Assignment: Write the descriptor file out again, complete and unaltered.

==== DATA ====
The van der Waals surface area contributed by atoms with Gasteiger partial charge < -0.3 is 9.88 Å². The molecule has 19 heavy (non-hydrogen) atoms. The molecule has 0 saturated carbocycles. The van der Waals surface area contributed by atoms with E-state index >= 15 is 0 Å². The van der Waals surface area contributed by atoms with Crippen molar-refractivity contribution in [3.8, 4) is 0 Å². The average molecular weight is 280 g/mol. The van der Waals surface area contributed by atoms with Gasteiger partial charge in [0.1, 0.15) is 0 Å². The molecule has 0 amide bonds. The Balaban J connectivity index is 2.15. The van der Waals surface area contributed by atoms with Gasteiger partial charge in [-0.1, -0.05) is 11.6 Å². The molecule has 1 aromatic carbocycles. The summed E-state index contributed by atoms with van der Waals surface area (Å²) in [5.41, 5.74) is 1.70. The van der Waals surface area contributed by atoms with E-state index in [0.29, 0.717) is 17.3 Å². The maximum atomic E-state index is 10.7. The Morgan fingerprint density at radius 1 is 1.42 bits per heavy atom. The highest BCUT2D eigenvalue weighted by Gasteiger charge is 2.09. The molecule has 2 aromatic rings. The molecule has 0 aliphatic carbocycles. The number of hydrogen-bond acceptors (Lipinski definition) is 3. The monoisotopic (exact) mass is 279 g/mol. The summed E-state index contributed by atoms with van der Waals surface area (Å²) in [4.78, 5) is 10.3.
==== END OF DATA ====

The van der Waals surface area contributed by atoms with Gasteiger partial charge < -0.3 is 9.88 Å². The molecule has 19 heavy (non-hydrogen) atoms. The molecule has 0 saturated carbocycles. The van der Waals surface area contributed by atoms with E-state index >= 15 is 0 Å². The van der Waals surface area contributed by atoms with Crippen molar-refractivity contribution in [3.8, 4) is 0 Å². The average molecular weight is 280 g/mol. The van der Waals surface area contributed by atoms with Gasteiger partial charge in [0.1, 0.15) is 0 Å². The molecule has 0 amide bonds. The Balaban J connectivity index is 2.15. The van der Waals surface area contributed by atoms with Gasteiger partial charge in [-0.1, -0.05) is 11.6 Å². The molecule has 1 aromatic carbocycles. The summed E-state index contributed by atoms with van der Waals surface area (Å²) in [5.41, 5.74) is 1.70. The van der Waals surface area contributed by atoms with E-state index in [0.29, 0.717) is 17.3 Å². The maximum atomic E-state index is 10.7. The Morgan fingerprint density at radius 1 is 1.42 bits per heavy atom. The highest BCUT2D eigenvalue weighted by Gasteiger charge is 2.09. The molecule has 2 aromatic rings. The molecule has 0 aliphatic carbocycles. The number of hydrogen-bond acceptors (Lipinski definition) is 3. The monoisotopic (exact) mass is 279 g/mol. The summed E-state index contributed by atoms with van der Waals surface area (Å²) in [4.78, 5) is 10.3.